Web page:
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Barclays withdraws from PPI legal action

Barclays has become the second bank to withdraw its support for the judicial review brought by the British Bankers’ Association against the FSA and the FOS over payment protection insurance complaint measures.

The bank has also announced a £1bn provision to cover the potential cost of PPI-related compensation and associated administration costs.

In an announcement this morning Barclays said it has decided not to participate in any BBA appeal against the decision by the High Court in April backing the FSA and the FOS over the PPI redress measures set out by the regulator last August.

Following the withdrawal of support from Barclays, and the news last week that Lloyds Banking Group was also pulling out from backing any appeal, the BBA has decided not to pursue an appeal against the High Court’s decision.

Barclays has also agreed with the FSA to process all PPI complaints that have been on hold during the judicial review process, which was launched by the BBA in October, as well as any new PPI complaints.

Barclays chief executive Bob Diamond (pictured) says: “We have taken this decision because it is in the best interests of our customers, as well as for Barclays and its shareholders; creating certainty, particularly regarding past issues, is of benefit to all parties.

“We do not always get things right for our customers; when we get them wrong, we apologise and put them right. That is our commitment to our customers, and it applies to the way in which we will deal with PPI complaints.”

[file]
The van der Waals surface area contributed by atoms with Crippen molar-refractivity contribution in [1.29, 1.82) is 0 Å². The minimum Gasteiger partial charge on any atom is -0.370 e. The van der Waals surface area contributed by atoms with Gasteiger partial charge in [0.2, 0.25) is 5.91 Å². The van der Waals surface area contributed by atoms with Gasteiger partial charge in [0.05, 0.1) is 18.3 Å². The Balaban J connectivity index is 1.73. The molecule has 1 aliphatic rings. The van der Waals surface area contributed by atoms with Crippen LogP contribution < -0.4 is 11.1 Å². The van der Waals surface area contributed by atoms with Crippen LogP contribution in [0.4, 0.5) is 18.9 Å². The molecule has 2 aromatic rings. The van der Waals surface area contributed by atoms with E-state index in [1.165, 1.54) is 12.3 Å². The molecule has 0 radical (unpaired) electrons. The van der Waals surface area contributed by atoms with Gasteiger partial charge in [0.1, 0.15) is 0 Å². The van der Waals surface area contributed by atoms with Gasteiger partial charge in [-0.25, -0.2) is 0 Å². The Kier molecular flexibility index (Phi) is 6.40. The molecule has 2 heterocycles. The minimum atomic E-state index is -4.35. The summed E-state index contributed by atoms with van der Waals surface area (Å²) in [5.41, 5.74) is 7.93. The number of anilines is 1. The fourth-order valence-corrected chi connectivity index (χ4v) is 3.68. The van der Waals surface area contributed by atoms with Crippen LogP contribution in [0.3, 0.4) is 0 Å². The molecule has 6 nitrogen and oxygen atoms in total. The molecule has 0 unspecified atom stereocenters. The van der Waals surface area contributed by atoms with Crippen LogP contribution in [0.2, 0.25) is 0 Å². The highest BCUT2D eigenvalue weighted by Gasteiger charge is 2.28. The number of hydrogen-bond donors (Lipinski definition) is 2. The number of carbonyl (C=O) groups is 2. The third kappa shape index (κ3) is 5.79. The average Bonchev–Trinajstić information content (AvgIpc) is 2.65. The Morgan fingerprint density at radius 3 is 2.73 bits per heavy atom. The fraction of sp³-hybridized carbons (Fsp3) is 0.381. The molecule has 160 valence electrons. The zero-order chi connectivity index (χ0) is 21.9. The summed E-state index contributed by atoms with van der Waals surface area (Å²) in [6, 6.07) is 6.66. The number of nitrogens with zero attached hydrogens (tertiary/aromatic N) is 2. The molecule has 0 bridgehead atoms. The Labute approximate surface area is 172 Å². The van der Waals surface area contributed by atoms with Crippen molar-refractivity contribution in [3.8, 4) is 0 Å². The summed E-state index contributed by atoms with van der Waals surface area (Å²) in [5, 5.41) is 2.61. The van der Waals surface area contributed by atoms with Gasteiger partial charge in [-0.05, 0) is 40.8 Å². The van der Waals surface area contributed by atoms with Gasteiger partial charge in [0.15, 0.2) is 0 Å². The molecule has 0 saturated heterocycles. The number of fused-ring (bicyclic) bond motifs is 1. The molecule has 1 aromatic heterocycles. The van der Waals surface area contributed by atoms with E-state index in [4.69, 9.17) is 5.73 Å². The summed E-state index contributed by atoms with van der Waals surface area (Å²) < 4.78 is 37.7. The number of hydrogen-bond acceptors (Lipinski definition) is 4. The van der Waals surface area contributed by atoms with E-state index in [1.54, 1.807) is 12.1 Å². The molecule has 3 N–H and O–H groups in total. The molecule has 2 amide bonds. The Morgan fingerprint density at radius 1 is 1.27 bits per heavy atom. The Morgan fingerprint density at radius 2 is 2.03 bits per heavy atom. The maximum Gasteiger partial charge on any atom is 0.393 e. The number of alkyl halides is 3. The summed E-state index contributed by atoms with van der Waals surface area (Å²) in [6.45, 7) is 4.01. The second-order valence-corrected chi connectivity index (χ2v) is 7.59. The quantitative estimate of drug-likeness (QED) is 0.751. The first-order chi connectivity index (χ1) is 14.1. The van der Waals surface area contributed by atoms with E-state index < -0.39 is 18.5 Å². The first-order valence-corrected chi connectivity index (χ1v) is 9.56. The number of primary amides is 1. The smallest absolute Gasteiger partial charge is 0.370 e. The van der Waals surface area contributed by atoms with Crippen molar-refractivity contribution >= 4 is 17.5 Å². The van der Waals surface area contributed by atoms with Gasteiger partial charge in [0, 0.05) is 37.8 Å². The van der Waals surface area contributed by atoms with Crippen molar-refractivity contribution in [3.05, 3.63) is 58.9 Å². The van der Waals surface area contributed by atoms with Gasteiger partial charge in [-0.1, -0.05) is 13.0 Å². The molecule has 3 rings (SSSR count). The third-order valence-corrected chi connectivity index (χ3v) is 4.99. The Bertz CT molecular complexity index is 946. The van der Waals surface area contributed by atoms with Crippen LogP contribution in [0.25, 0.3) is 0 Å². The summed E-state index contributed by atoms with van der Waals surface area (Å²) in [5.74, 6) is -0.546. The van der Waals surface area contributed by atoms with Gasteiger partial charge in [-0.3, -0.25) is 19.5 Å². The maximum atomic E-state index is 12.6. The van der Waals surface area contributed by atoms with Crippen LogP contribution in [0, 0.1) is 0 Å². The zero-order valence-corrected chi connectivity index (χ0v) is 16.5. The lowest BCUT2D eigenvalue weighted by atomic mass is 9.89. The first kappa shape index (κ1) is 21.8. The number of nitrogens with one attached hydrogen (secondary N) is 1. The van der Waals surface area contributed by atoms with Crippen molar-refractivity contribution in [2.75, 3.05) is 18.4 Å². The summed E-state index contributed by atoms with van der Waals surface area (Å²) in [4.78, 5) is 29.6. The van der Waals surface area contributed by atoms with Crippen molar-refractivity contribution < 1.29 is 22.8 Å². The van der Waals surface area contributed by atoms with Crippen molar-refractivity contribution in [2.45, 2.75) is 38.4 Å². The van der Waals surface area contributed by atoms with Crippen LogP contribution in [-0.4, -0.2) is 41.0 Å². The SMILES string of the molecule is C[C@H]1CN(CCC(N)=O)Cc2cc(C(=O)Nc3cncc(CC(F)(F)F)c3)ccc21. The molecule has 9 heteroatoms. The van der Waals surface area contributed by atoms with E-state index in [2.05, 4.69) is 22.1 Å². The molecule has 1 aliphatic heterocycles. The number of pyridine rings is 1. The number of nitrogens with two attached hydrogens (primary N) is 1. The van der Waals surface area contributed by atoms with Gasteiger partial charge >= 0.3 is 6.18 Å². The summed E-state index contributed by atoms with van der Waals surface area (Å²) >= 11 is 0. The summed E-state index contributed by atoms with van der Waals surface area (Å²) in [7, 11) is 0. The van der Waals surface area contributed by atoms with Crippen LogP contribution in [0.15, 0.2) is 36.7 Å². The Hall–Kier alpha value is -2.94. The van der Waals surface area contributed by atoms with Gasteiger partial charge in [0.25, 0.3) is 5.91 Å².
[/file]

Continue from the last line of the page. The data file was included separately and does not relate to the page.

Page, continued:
Last week Lloyds Banking Group, which had the biggest share of the PPI market, announced a £3.2bn provision in relation to potential PPI compensation.

Royal Bank of Scotland also said last week that given the uncertainty surrounding the judicial review, it could not quantify its PPI liability, but warned that the liability “could prove to be material.”

FSA complaints figures for the second half of last year showed that Lloyds TSB received 84,775 general insurance and pure protection complaints, which include PPI complaints.

Over the same period Barclays received 59,003 GI and pure protection complaints and NatWest, part of RBS, received 26,967.

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Comments

There are 4 comments at the moment, we would love to hear your opinion too.

  1. Exasperated Me 9th May 2011 at 9:54 am

    “We do not always get things right for our customers; when we get them wrong, we apologise and put them right. That is our commitment to our customers, and it applies to the way in which we will deal with PPI complaints.”

    But we fight tooth and nail, delay for years, embark upon fruitless legal action…

  2. anthony brennan 9th May 2011 at 10:30 am

    Although the bank has provided for the refund the money still needs to be claimed by the customer.

    The money will not simply be repaid. The customer must first establish a basis of claim for the recovery of the money. This will still require some knowledge of contract law (ie basis of rescission) and of insurance law (Uberrima fides) to reclaim the money.

    http://www.blog.bank-charges-recovery.co.uk/

  3. Evidently Bob Diamond has started believing his bank’s publicity.

  4. I am surprised we have not seen more complaints for Barclays on https://www.MyBankSux.com ~ mostly directed to Lloyds

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